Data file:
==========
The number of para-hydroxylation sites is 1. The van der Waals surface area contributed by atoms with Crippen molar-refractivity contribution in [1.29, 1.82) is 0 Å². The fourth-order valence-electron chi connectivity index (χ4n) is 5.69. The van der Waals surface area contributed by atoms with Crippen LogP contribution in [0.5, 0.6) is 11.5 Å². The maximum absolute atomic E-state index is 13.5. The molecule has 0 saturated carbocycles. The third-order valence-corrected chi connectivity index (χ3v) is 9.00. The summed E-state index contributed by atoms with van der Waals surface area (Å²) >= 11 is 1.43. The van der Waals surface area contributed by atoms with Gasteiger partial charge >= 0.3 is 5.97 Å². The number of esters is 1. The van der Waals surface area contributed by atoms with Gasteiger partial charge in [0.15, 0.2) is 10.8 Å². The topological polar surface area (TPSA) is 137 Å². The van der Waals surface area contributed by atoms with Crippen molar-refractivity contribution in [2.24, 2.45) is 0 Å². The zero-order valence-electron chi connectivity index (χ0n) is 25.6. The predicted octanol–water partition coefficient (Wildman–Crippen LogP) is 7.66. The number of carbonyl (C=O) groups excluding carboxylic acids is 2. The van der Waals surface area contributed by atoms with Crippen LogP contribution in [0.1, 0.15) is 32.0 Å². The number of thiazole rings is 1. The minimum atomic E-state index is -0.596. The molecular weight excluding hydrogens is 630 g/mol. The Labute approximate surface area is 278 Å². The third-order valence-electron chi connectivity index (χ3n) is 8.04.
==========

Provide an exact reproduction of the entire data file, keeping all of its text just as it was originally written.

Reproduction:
The number of para-hydroxylation sites is 1. The van der Waals surface area contributed by atoms with Crippen molar-refractivity contribution in [1.29, 1.82) is 0 Å². The fourth-order valence-electron chi connectivity index (χ4n) is 5.69. The van der Waals surface area contributed by atoms with Crippen LogP contribution in [0.5, 0.6) is 11.5 Å². The maximum absolute atomic E-state index is 13.5. The molecule has 0 saturated carbocycles. The third-order valence-corrected chi connectivity index (χ3v) is 9.00. The summed E-state index contributed by atoms with van der Waals surface area (Å²) >= 11 is 1.43. The van der Waals surface area contributed by atoms with Gasteiger partial charge >= 0.3 is 5.97 Å². The number of esters is 1. The van der Waals surface area contributed by atoms with Gasteiger partial charge in [0.15, 0.2) is 10.8 Å². The topological polar surface area (TPSA) is 137 Å². The van der Waals surface area contributed by atoms with Crippen molar-refractivity contribution in [2.24, 2.45) is 0 Å². The zero-order valence-electron chi connectivity index (χ0n) is 25.6. The predicted octanol–water partition coefficient (Wildman–Crippen LogP) is 7.66. The number of carbonyl (C=O) groups excluding carboxylic acids is 2. The van der Waals surface area contributed by atoms with Crippen LogP contribution in [0.1, 0.15) is 32.0 Å². The number of thiazole rings is 1. The minimum atomic E-state index is -0.596. The molecular weight excluding hydrogens is 630 g/mol. The Labute approximate surface area is 278 Å². The third-order valence-electron chi connectivity index (χ3n) is 8.04.